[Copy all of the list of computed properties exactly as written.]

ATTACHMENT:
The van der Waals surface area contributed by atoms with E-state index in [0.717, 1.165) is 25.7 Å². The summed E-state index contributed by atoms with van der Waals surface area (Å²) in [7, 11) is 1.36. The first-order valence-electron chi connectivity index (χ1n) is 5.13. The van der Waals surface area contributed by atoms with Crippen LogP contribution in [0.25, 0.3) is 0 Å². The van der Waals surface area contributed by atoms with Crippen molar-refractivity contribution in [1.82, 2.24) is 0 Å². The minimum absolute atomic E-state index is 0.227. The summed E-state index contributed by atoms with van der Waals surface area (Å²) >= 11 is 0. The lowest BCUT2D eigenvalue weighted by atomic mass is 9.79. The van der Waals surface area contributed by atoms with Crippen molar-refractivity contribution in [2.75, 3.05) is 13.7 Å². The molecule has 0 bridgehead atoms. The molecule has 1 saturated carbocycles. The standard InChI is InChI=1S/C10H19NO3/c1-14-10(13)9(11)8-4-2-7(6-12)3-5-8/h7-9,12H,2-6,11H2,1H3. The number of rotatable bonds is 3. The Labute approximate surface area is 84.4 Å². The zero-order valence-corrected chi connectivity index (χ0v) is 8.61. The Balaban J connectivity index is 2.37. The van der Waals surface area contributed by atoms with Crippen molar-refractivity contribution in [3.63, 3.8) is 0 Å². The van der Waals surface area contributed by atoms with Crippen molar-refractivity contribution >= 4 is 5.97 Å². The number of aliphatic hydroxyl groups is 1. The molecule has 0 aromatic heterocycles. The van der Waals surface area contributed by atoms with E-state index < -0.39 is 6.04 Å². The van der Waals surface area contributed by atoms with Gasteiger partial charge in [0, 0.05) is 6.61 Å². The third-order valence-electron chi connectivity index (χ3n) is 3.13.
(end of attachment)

The van der Waals surface area contributed by atoms with E-state index in [0.717, 1.165) is 25.7 Å². The summed E-state index contributed by atoms with van der Waals surface area (Å²) in [7, 11) is 1.36. The first-order valence-electron chi connectivity index (χ1n) is 5.13. The van der Waals surface area contributed by atoms with Crippen LogP contribution in [0.25, 0.3) is 0 Å². The van der Waals surface area contributed by atoms with Crippen molar-refractivity contribution in [1.82, 2.24) is 0 Å². The minimum absolute atomic E-state index is 0.227. The summed E-state index contributed by atoms with van der Waals surface area (Å²) >= 11 is 0. The lowest BCUT2D eigenvalue weighted by atomic mass is 9.79. The van der Waals surface area contributed by atoms with Crippen molar-refractivity contribution in [2.75, 3.05) is 13.7 Å². The molecule has 0 bridgehead atoms. The molecule has 1 saturated carbocycles. The standard InChI is InChI=1S/C10H19NO3/c1-14-10(13)9(11)8-4-2-7(6-12)3-5-8/h7-9,12H,2-6,11H2,1H3. The number of rotatable bonds is 3. The Labute approximate surface area is 84.4 Å². The zero-order valence-corrected chi connectivity index (χ0v) is 8.61. The Balaban J connectivity index is 2.37. The van der Waals surface area contributed by atoms with Crippen molar-refractivity contribution in [3.63, 3.8) is 0 Å². The van der Waals surface area contributed by atoms with Crippen molar-refractivity contribution >= 4 is 5.97 Å². The number of aliphatic hydroxyl groups is 1. The molecule has 0 aromatic heterocycles. The van der Waals surface area contributed by atoms with E-state index < -0.39 is 6.04 Å². The van der Waals surface area contributed by atoms with Gasteiger partial charge in [0, 0.05) is 6.61 Å². The third-order valence-electron chi connectivity index (χ3n) is 3.13.